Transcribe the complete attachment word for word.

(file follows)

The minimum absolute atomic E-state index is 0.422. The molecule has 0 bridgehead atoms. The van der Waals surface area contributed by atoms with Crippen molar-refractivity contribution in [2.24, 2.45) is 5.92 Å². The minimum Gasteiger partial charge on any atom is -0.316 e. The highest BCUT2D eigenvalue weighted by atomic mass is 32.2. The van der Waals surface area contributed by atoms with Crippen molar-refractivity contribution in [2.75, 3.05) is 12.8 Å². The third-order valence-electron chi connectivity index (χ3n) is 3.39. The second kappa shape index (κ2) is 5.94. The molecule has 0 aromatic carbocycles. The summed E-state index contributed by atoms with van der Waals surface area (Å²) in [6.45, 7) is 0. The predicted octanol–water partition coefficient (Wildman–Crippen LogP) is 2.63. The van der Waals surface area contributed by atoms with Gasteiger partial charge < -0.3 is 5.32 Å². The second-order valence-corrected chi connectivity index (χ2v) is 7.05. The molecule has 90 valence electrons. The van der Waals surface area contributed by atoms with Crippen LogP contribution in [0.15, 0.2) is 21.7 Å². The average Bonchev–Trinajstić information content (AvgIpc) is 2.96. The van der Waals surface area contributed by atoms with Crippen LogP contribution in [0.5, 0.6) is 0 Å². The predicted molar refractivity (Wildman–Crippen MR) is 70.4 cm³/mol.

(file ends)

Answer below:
The minimum absolute atomic E-state index is 0.422. The molecule has 0 bridgehead atoms. The van der Waals surface area contributed by atoms with Crippen molar-refractivity contribution in [2.24, 2.45) is 5.92 Å². The minimum Gasteiger partial charge on any atom is -0.316 e. The highest BCUT2D eigenvalue weighted by atomic mass is 32.2. The van der Waals surface area contributed by atoms with Crippen molar-refractivity contribution in [2.75, 3.05) is 12.8 Å². The third-order valence-electron chi connectivity index (χ3n) is 3.39. The second kappa shape index (κ2) is 5.94. The molecule has 0 aromatic carbocycles. The summed E-state index contributed by atoms with van der Waals surface area (Å²) in [6.45, 7) is 0. The predicted octanol–water partition coefficient (Wildman–Crippen LogP) is 2.63. The van der Waals surface area contributed by atoms with Gasteiger partial charge < -0.3 is 5.32 Å². The second-order valence-corrected chi connectivity index (χ2v) is 7.05. The molecule has 90 valence electrons. The van der Waals surface area contributed by atoms with Crippen LogP contribution in [0.15, 0.2) is 21.7 Å². The average Bonchev–Trinajstić information content (AvgIpc) is 2.96. The van der Waals surface area contributed by atoms with Crippen LogP contribution in [0.5, 0.6) is 0 Å². The predicted molar refractivity (Wildman–Crippen MR) is 70.4 cm³/mol.